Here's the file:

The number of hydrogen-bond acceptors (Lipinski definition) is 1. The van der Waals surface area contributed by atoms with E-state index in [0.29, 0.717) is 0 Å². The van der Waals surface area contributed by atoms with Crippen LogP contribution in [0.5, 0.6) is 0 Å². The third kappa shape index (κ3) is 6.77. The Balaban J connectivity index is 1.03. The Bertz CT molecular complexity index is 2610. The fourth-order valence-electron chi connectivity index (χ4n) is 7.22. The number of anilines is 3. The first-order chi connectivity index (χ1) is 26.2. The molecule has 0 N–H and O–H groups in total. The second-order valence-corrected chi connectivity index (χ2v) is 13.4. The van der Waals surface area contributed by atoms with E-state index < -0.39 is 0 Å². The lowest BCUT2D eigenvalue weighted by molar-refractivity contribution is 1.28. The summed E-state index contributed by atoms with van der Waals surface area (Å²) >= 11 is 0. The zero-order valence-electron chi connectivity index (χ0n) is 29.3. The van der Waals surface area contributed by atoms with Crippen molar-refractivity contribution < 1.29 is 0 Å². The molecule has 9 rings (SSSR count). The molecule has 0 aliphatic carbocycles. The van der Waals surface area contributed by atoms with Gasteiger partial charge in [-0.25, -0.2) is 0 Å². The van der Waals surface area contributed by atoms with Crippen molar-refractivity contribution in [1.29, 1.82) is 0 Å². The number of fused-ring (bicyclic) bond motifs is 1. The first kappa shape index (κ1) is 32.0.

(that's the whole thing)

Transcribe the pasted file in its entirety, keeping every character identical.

The number of hydrogen-bond acceptors (Lipinski definition) is 1. The van der Waals surface area contributed by atoms with E-state index in [0.29, 0.717) is 0 Å². The van der Waals surface area contributed by atoms with Crippen LogP contribution in [0.5, 0.6) is 0 Å². The third kappa shape index (κ3) is 6.77. The Balaban J connectivity index is 1.03. The Bertz CT molecular complexity index is 2610. The fourth-order valence-electron chi connectivity index (χ4n) is 7.22. The number of anilines is 3. The first-order chi connectivity index (χ1) is 26.2. The molecule has 0 N–H and O–H groups in total. The second-order valence-corrected chi connectivity index (χ2v) is 13.4. The van der Waals surface area contributed by atoms with E-state index < -0.39 is 0 Å². The lowest BCUT2D eigenvalue weighted by molar-refractivity contribution is 1.28. The summed E-state index contributed by atoms with van der Waals surface area (Å²) >= 11 is 0. The zero-order valence-electron chi connectivity index (χ0n) is 29.3. The van der Waals surface area contributed by atoms with Crippen molar-refractivity contribution < 1.29 is 0 Å². The molecule has 9 rings (SSSR count). The molecule has 0 aliphatic carbocycles. The van der Waals surface area contributed by atoms with Gasteiger partial charge in [-0.25, -0.2) is 0 Å². The van der Waals surface area contributed by atoms with Crippen molar-refractivity contribution in [1.29, 1.82) is 0 Å². The number of fused-ring (bicyclic) bond motifs is 1. The first kappa shape index (κ1) is 32.0.